As our alter ego Niko Bellic sails across the Atlantic towards the unknown promised land of America, you can’t help but draw parallels with Rockstar’s own journey. Having conquered the last generation of consoles, they now face an uncertain transition to the Xbox 360 and PS3, where the pressure to exceed the already high standards is enormous. With such a burden, this is perhaps the most important game in the series since Grand Theft Auto III.
With that in mind, Rockstar have kept the same foundations that have held the series in such good stead until now. The formula will be familiar to many; work your way through the criminal underworld, killing undesirables and pocketing increasing amounts of cash in the process. The characters you’ll meet and the missions you’ll do for them are as varied as ever, but now include a greater deal of choice. The series has always given the illusion of being open, but in GTA IV your destiny is in your hands more than ever.
This is perhaps the most important game in the series since Grand Theft Auto IIIThis is perhaps best illustrated by the game’s most prominent innovation; Niko’s phone. Fully realised with an address book, messages and organiser, it forms your interface with the world around you. In previous games, characters would just call you, but now this communication is two-way. Meetings can be instigated, girlfriends called, backup requested and so on. It provides an ever present link to the game’s characters and plot, immersing you in the world in a way that previous games didn’t quite manage to pull off.
Liberty City itself makes a welcome return, although not in a form that you may remember it. Rockstar’s parody of New York is more realistic than any GTA city before it, using a roughly accurate street plan but maintaining a depth of character that the likes of Vice City had in abundance. Despite the loose mapping between Liberty City and New York, there are places where the two are perfectly aligned and if you’ve been there, spotting these is rewarding in its own right.
Driving around the streets for the first time raises suspicions that GTA IV might not be as life changing and we might expect it to be. Most vehicles are plagued by understeer, the handbrake turns the road into a pseudo ice rink and the camera doesn’t adjust quick enough when cornering. The vehicle handling is more realistic than before, but it’s perhaps not entirely suited to the game. That said, you can get used to it reasonably quickly and once you learn to adjust to the driving style, it’s perfectly tolerable.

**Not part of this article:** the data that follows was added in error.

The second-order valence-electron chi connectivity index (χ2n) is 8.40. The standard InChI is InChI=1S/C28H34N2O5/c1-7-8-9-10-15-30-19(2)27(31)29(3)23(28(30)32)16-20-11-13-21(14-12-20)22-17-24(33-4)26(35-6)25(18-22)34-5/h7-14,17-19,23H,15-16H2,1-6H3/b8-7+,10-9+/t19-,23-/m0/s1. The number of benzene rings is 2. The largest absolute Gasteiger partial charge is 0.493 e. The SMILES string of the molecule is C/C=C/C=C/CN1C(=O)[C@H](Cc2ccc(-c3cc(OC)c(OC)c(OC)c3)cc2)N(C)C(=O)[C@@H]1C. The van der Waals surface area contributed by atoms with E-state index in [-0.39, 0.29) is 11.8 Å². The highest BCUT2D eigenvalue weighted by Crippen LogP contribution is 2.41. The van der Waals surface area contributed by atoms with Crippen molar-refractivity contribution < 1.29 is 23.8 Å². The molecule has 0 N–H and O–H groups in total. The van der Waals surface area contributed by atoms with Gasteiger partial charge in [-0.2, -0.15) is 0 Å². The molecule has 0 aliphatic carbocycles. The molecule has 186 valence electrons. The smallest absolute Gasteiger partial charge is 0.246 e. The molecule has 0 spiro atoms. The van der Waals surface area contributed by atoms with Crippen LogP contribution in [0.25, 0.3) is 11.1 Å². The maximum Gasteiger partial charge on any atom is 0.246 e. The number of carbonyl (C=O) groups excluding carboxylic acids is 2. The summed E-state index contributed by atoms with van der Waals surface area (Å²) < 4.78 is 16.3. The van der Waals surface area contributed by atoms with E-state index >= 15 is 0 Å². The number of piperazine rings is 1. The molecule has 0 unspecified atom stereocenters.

The vehicle handling is more realistic than before, but it’s perhaps not entirely suited to the gameWhat is welcome is the ability to shoot in any direction from within a vehicle. Chasing down other cars is now far easier, since you can shoot out their tires with greater accuracy than previous games ever afforded. It can be a little awkward to pull off, but then you’d expect firing a machine gun while retaining control of your car to be.
On foot, the gunplay is even better. Shooting used to be the series’ real weakness, but GTA IV is a vast improvement and brings it into line with other action titles. Niko can free aim or lock on to targets, as well as using cover like many third-person games now allow you to. The inconsistent aiming methods of old are now gone, so using an assault rifle is no longer entirely different to a pistol, for instance. Elaborate shootouts are now far more feasible and Rockstar have taken full advantage of this, with some excellent set pieces throughout the game.
However, GTA IV‘s defining achievement is the reduction in the time you waste driving around unnecessarily and the level of frustration endured because of it. In San Andreas, you’d be forgiven for quitting entirely after the tenth time that you had to drive back to the beginning of one of those damn race missions. Thankfully, such painful repetition is a thing of the past.